Mediation Not Always a Panacea

In a case which revealed that alternative dispute resolution is not always a panacea, the Court of Appeal has lamented the 'melancholy fact' that the parties to an apparently commonplace commercial dispute were still engaged in costly litigation more than six years after submitting their differences to mediation.

The dispute concerned the supply of beauty products by a wholesaler to a retailer. The wholesaler launched county court proceedings claiming to be owed more than £90,000 for goods sold and delivered; however, the retailer counter-claimed on the basis that it had substantially overpaid for products supplied.

In an attempt to forestall litigation, the parties entered into a written mediation agreement by which each consented to be bound by the calculations of an independent accountancy firm. Pursuant to that agreement, the accountants' report concluded that the retailer had overpaid the wholesaler by more than £178,000. The wholesaler, however, refused to accept that conclusion.

Continuing to insist that it was owed substantial sums, the wholesaler argued that the accountancy firm's assessment was fundamentally flawed and, in particular, that certain invoices had been left out of account. However, the wholesaler's attempt to obtain rectification of the mediation agreement was rejected by a judge.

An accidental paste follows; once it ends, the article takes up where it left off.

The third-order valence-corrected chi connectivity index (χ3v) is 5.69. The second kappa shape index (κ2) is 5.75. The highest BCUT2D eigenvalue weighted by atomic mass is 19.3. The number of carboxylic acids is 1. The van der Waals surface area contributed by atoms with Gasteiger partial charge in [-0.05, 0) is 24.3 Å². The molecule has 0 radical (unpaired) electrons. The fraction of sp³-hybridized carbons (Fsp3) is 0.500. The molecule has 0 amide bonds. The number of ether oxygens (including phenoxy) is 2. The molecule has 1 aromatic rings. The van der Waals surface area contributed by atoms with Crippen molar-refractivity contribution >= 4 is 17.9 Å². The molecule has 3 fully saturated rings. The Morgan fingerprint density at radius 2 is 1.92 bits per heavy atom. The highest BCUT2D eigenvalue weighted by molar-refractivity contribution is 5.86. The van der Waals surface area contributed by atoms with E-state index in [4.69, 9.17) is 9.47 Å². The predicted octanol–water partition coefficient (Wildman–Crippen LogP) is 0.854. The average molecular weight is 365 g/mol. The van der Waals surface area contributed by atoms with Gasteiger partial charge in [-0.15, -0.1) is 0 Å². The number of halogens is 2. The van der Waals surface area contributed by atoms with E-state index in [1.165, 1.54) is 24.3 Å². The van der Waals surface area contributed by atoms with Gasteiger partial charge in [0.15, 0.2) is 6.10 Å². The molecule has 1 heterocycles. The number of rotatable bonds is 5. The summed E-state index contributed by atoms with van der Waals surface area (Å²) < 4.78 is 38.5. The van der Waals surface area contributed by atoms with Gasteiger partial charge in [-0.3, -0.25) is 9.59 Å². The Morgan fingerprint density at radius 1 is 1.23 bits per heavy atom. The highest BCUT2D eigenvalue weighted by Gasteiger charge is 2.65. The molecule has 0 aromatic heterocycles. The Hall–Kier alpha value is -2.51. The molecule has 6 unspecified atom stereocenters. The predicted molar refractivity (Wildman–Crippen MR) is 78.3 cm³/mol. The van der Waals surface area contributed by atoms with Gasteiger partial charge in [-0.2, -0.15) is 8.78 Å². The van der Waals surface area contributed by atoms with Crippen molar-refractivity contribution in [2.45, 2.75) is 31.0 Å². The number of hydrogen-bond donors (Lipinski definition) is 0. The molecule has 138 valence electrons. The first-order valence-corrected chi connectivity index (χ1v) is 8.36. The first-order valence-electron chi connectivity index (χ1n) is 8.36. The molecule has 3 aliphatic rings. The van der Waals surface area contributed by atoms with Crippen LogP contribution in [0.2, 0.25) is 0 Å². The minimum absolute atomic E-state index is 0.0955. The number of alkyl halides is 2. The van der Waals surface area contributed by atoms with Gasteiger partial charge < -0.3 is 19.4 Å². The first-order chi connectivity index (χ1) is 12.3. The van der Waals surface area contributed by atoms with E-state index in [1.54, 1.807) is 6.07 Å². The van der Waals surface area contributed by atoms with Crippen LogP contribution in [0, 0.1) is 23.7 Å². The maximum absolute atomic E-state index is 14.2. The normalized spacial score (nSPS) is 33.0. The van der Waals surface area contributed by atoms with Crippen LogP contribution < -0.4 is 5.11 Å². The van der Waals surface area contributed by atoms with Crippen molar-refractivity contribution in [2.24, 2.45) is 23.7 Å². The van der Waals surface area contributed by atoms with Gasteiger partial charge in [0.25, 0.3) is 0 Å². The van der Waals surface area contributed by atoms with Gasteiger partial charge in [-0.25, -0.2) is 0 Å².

In dismissing the wholesaler's appeal, the Court of Appeal found that, even if it could be demonstrated that the accountancy firm's report contained arithmetical, clerical or other errors, it remained binding, 'because that is what the parties agreed'. If the wholesaler had a remedy, it was against the firm, not against the retailer.

The Court commented that it was 'most unfortunate' that the mediation agreement, far from achieving a mutually acceptable outcome, had resulted in years of fruitless litigation. However, the failure to reach a resolution that the wholesaler considered just was 'for the most part' due to its own error in failing to submit all relevant invoices to the accountancy firm before it produced its report.

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